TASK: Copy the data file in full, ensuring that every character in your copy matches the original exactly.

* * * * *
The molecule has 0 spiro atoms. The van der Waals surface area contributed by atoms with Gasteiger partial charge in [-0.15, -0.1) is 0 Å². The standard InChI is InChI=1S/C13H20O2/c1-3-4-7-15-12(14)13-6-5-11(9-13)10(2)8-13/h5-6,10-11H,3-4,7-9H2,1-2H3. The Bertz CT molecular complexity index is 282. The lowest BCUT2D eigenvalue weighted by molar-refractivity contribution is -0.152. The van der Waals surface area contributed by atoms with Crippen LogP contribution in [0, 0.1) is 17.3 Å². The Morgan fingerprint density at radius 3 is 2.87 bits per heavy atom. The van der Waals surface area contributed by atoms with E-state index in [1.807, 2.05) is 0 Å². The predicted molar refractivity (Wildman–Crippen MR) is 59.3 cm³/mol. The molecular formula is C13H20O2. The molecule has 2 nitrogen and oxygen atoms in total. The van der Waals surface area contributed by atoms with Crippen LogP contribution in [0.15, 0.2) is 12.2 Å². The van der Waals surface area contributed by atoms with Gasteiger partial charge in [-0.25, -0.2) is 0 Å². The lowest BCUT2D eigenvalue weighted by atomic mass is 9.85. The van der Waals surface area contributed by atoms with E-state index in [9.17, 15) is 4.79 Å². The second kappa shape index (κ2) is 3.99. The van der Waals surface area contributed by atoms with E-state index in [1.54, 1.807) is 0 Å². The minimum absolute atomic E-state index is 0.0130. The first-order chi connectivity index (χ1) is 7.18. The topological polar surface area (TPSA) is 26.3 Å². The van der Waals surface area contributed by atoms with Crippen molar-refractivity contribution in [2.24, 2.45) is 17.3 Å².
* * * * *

The molecule has 0 spiro atoms. The van der Waals surface area contributed by atoms with Gasteiger partial charge in [-0.15, -0.1) is 0 Å². The standard InChI is InChI=1S/C13H20O2/c1-3-4-7-15-12(14)13-6-5-11(9-13)10(2)8-13/h5-6,10-11H,3-4,7-9H2,1-2H3. The Bertz CT molecular complexity index is 282. The lowest BCUT2D eigenvalue weighted by molar-refractivity contribution is -0.152. The van der Waals surface area contributed by atoms with Crippen LogP contribution in [0, 0.1) is 17.3 Å². The Morgan fingerprint density at radius 3 is 2.87 bits per heavy atom. The van der Waals surface area contributed by atoms with E-state index in [1.807, 2.05) is 0 Å². The predicted molar refractivity (Wildman–Crippen MR) is 59.3 cm³/mol. The molecular formula is C13H20O2. The molecule has 2 nitrogen and oxygen atoms in total. The van der Waals surface area contributed by atoms with Crippen LogP contribution in [0.15, 0.2) is 12.2 Å². The van der Waals surface area contributed by atoms with Gasteiger partial charge in [-0.25, -0.2) is 0 Å². The lowest BCUT2D eigenvalue weighted by atomic mass is 9.85. The van der Waals surface area contributed by atoms with E-state index in [9.17, 15) is 4.79 Å². The second kappa shape index (κ2) is 3.99. The van der Waals surface area contributed by atoms with E-state index in [1.54, 1.807) is 0 Å². The minimum absolute atomic E-state index is 0.0130. The first-order chi connectivity index (χ1) is 7.18. The topological polar surface area (TPSA) is 26.3 Å². The van der Waals surface area contributed by atoms with Crippen molar-refractivity contribution in [2.24, 2.45) is 17.3 Å².